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[ 25 ] November 1, 2012 |

Finally gets what’s coming to him:

With findings very similar to the Freeh report, Attorney General Linda Kelly today announced charges of conspiracy, obstruction, perjury and child endangerment against former Penn State president Graham Spanier, vice president Gary Schultz and athletic director Tim Curley.


Comments (25)

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  1. jeer9 says:

    Poor Spanier. If only he were running as the Dem nominee for president against Romney, he’d have your vote.

  2. Witt says:

    I am still waiting for some journalist to interview other college administrators to get some ideas about the WHY. I would bet a million dollars that part of the “why” for Spanier and his ilk was that they were afraid of a lawsuit from Sandusky (or worse, a whisper campaign about *their* sexual improprieties) if they publicly pursued him.

    I’m not saying it was a legitimate fear — but I bet they had it.

    • Incontinentia Buttocks says:

      I’m sure that could be part of it, but the larger picture is a warped sense of CYA that is all too typical of institutions like universities. That’s why the whole “culture of football” thing should really play a secondary role in interpreting Spanier’s actions. Yes, JoePa was far too important on campus. But the dysfunctional (and, in this case, criminal) desire to cover up and sweep potential controversy under the rug could have just as easily been directed at a powerful faculty member or administrator…and in fact in other cases and other places has been.

      • BigHank53 says:

        Read up on the institutional cover-ups of sexual assault. Pretty much every campus, everywhere. Though they don’t automatically expel women who report rape anymore…

  3. Chuchundra says:

    Gets what’s coming to him? Sorry, no. Not by half.

    But it will do for now.

  4. tonycpsu says:

    Spanier is going to try to make this into a Tom Corbett vendetta thing. I think there’s more than enough blame to go around, and Corbett did divert resources away from the Sandusky investigation so he could pursue politically-motivated investigations of Democratic state representatives, but the idea that this somehow absolves Spanier of guilt is preposterous.

    Still, I am going to have plenty of popcorn ready as this trial goes forward. By all means, Graham, go nuts trying to take down the governor!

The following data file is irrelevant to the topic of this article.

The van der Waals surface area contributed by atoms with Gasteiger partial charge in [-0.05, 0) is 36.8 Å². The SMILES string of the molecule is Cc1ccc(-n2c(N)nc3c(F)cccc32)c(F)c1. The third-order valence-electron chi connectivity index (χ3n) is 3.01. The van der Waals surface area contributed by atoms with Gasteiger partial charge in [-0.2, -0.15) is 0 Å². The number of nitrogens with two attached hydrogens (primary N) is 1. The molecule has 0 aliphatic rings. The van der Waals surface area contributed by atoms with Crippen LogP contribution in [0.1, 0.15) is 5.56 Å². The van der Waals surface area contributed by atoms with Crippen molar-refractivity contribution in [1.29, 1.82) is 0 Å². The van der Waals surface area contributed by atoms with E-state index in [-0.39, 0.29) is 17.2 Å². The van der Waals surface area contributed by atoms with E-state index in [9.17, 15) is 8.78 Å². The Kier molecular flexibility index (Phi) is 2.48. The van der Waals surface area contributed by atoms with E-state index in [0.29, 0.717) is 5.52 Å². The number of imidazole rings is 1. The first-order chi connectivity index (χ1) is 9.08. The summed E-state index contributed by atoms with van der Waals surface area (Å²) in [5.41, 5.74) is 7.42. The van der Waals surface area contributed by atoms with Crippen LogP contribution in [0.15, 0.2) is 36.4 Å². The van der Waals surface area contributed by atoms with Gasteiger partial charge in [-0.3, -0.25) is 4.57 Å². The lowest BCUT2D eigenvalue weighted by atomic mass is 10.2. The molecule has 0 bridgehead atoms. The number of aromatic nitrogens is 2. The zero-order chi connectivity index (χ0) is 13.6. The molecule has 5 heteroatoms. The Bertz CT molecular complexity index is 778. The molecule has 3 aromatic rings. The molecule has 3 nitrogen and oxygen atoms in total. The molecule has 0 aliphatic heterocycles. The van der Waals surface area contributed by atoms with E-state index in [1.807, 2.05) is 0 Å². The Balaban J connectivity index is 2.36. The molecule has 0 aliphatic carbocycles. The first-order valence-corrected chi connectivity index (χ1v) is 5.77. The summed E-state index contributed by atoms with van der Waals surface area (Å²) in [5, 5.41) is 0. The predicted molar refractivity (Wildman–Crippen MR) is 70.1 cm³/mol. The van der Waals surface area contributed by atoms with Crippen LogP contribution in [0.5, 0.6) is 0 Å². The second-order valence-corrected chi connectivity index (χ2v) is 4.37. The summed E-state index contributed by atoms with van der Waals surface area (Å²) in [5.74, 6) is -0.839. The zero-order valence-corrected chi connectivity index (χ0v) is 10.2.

5. jeer9 says:

    Obama manages the executive branch. He chose to look forward, not backward, regarding the prosecution of torture and financial fraud. He perpetuates a policy of warrantless surveillance and the crackdown on whistleblowers. He is almost certainly responsible for the deaths of innocent people during drone attacks at funerals no less.

    Spanier made a series of very bad decisions based upon political calculations as well.

    Obama’s gambles have paid off well as there is currently no torture or rendition being practiced during his tenure (that we know of) and Wall Street’s behavior has improved markedly since they escaped punishment (no giggling, please); whereas Spanier’s bet that Sandusky could control his criminal compulsion and that university negligence might remain secret turned out badly, to say the least.

    One is probably headed to prison; the other, a second term.

    • Ramon A. Clef says:

      You know what I hate? When I order waffles at a diner, and they have the audacity to serve maple “flavored” corn syrup. Anything less than 100% real maple syrup is an abomination.

    • spencer says:

      By god, you’re right – I’m going to do whatever I can to throw Florida to Romney! That’ll solve everything!

    • Cody says:

      Density is an intensive measure of “quantity”. The quantity of a substance in Physical Chemistry is commonly measured by such extensive properties as weight, mass, volume, and intensive properties in concentration units, like Molarity (moles per liter), Molality (moles per kg of solvent). Whereas extensive properties are useful, concentration, or density, changes for different substances for the same measure: for example the number of dots per inch (dpi) is density just like the number of atoms per volume, etc.

      Think of the analogy of buying food. On the package you find not only the price, but also the price per kilogram. The price per kilogram is more useful than the price alone, because it tells you the value of a kilogram of food and this allows you to compare prices. It also allows you to mentally keep track of prices so you know when they change. The price per kilogram is a property of what you are buying, whereas the price alone does not have that information.

      Let us suppose that you read somewhere that perfect pancakes should have a density of 0.7 g ml-1. How could you ensure that you cook the pancakes so that they come out with that density?

      Read more at Quantum Mechanics!

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